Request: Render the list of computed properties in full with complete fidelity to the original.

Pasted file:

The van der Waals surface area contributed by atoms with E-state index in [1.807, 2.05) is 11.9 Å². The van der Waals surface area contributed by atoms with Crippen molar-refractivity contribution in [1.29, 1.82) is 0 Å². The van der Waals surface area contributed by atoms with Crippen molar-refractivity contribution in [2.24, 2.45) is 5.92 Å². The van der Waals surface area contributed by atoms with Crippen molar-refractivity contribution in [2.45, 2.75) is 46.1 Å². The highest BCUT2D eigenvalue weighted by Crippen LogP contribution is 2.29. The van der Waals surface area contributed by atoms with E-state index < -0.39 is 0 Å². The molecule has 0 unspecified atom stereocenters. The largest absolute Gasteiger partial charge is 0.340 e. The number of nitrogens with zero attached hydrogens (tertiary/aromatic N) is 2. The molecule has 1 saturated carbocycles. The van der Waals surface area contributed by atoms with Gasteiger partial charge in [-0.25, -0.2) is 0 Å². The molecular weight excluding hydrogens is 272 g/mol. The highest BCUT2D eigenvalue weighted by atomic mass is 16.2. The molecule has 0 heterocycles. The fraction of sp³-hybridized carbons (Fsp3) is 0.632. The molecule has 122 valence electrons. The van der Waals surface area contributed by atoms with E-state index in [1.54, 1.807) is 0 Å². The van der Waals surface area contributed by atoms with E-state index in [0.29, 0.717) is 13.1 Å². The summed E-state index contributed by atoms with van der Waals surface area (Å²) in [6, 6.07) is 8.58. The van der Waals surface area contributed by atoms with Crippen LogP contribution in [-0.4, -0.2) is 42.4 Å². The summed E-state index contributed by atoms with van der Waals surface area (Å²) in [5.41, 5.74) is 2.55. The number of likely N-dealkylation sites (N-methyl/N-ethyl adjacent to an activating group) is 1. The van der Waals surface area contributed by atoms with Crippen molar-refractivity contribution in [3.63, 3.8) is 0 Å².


The van der Waals surface area contributed by atoms with E-state index in [1.807, 2.05) is 11.9 Å². The van der Waals surface area contributed by atoms with Crippen molar-refractivity contribution in [1.29, 1.82) is 0 Å². The van der Waals surface area contributed by atoms with Crippen molar-refractivity contribution in [2.24, 2.45) is 5.92 Å². The van der Waals surface area contributed by atoms with Crippen molar-refractivity contribution in [2.45, 2.75) is 46.1 Å². The highest BCUT2D eigenvalue weighted by Crippen LogP contribution is 2.29. The van der Waals surface area contributed by atoms with E-state index < -0.39 is 0 Å². The molecule has 0 unspecified atom stereocenters. The largest absolute Gasteiger partial charge is 0.340 e. The number of nitrogens with zero attached hydrogens (tertiary/aromatic N) is 2. The molecule has 1 saturated carbocycles. The van der Waals surface area contributed by atoms with Gasteiger partial charge in [-0.25, -0.2) is 0 Å². The molecular weight excluding hydrogens is 272 g/mol. The highest BCUT2D eigenvalue weighted by atomic mass is 16.2. The molecule has 0 heterocycles. The fraction of sp³-hybridized carbons (Fsp3) is 0.632. The molecule has 122 valence electrons. The van der Waals surface area contributed by atoms with E-state index in [1.54, 1.807) is 0 Å². The van der Waals surface area contributed by atoms with E-state index in [0.29, 0.717) is 13.1 Å². The summed E-state index contributed by atoms with van der Waals surface area (Å²) in [6, 6.07) is 8.58. The van der Waals surface area contributed by atoms with Crippen LogP contribution in [-0.4, -0.2) is 42.4 Å². The summed E-state index contributed by atoms with van der Waals surface area (Å²) in [5.41, 5.74) is 2.55. The number of likely N-dealkylation sites (N-methyl/N-ethyl adjacent to an activating group) is 1. The van der Waals surface area contributed by atoms with Crippen molar-refractivity contribution in [3.63, 3.8) is 0 Å².